Archive for November, 2008

I just returned from an academic conference in Massachusetts.  I was not presenting a paper this time, which made for a different sort of conference experience: a conference without the anxiety of performance, where I could feel like an insider and outsider at the same time.  Because I am an area chair, I had to select paper proposals and invite presenters, and, once the conference started, I had to chair my panel.  The focus is never on the chairs, so my only worries are about making sure the AV equipment works correctly and hoping that a couple of people will wander into the session, so it is not just the presenters and me sitting there. The organizers had arranged for a musician to perform after the first sessions ended Friday night, so we got to listen to Cape Breton Celtic fiddler Kimberley Fraser, who was very talented.  I bought her CD and got her to sign it for me.

The topics presented at the conference ranged widely across many different academic disciplines, providing an opportunity to find something of interest.  I realized that professional academics, like the students we teach, have very widely varying talents.  The presentations in my panel were both interesting, well-done, and professional.  I sat in on another panel where the papers were mostly interesting, but the presentations were a little flat, and the writing not especially scintillating.  I wish scholars would realize that the obscure references to meticulously fastidious points of theory, while they may be important and significant in a written work, do not soar in an oral presentation.  I, too, appreciate Fredric Jameson, but by the fourth reference, my eyes began to glaze over.

This was not the most egregious difficulty, however.  In fact, academic conferences typically feature more obscure references per mile than anything outside of a monograph proudly trumpeting its allegiance to the Frankfurt school.  No, my most tedious experience was listening to the most disjointed, rambling, incoherent thing I have ever had to sit through without the power to grade it at the end.  The scholar began reading her paper, but for some reason gave up on that about a page into it and just started talking, apparently about whatever vaguely related thought popped into her head.  I was so embarrassed for her, I could not make eye contact, and started writing on my little yellow pad to make it look like I was paying attention and following along.  Here is what I wrote:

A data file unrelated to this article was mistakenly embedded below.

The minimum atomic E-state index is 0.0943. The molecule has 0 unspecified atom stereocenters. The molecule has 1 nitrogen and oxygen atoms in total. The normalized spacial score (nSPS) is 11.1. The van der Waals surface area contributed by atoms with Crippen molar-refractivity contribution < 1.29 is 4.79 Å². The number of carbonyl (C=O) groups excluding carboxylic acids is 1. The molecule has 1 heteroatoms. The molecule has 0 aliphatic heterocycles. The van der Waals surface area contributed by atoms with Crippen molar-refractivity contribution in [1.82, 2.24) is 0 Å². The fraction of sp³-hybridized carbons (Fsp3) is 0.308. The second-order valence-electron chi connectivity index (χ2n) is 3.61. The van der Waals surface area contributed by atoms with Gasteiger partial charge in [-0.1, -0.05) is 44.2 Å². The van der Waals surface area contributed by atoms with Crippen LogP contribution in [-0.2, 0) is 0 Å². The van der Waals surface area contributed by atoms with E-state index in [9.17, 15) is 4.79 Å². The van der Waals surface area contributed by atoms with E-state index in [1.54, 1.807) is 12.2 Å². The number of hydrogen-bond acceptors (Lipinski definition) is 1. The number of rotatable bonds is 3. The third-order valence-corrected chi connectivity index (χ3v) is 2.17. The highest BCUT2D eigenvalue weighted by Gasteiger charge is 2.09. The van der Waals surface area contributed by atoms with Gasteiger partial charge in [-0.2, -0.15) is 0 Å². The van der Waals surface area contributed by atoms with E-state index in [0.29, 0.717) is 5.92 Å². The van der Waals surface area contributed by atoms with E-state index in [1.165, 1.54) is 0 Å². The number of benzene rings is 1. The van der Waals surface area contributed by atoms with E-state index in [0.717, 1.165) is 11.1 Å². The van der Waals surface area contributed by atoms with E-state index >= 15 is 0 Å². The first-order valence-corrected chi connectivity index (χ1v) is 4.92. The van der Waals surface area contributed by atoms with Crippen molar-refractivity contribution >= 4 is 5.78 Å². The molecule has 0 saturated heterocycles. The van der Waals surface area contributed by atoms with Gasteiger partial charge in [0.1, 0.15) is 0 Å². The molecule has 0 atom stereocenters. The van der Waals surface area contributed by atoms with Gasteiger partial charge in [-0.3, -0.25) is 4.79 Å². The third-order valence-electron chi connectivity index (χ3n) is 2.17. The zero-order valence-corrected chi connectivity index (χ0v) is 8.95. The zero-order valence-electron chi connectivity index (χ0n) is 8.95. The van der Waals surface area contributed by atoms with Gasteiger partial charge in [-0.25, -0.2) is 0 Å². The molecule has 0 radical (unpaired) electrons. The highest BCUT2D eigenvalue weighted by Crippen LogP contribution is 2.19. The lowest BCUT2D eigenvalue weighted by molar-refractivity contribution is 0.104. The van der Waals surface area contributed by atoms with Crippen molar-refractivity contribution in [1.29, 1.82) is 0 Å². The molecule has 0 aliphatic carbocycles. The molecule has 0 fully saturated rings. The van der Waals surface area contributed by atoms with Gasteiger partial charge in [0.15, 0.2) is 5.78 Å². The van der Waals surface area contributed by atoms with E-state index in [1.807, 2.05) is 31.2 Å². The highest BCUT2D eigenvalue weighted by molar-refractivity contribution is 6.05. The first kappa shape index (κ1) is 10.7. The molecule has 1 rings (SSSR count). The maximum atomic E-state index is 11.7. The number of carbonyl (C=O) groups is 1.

What is she saying?  She appears to be rambling & doing a lot of plot summary & only makes passing references to crticis or any other sort of analysis.  Jumping from bbiographical material and back to plot summary gets very confusing.  Does she have any idea at all of what it is she is trying to say?  I have no idea where she is going with this.  Is there a thesis here?  Is there any clear, sustained argument?  She appears to be making this up as she goes along.  I do not understand what point she is trying to make & it is driving me crazy!!  What is the point of the maps [she projected images of maps for no reason at all]?  How does the pilgrimage relate?  Why is the culture significant?  I do not see her point!  Ramble ramble ramble.

The panel chair, peace be upon her, managed somehow to find some sort of question to ask the woman at the end of her presentation.  Fortunately, we ran out of time before the silence became unbearable.  What a mess, though.

The high point of the trip was the chance to meet with one of my former students.  I had not seen her in a couple of years, and, even though we keep in touch on e-mail, it was very good to sit down across the table from her and have a real conversation.  She was, without doubt, my favorite student of all time, and has become a very good friend since the first time she sat in my classroom almost five years ago.  As a bonus, she is, naturally, a true book geek, and we hit a couple of her favorite bookstores before going out to get something to eat.  Clearly, the basic requirement to become my friend is to cherish a love of small bookstores.

I picked up four books:  Tara French’s In the Woods (my friend’s recommendation), Chet Raymo’s The Path, Charles Norhoff and James Norman Hill’s Men Against the Sea, and Jed Rubenfeld’s The Interpretation of Murder.

Going to conferences is a bit of a pain, but the way this trip ended made up for that.


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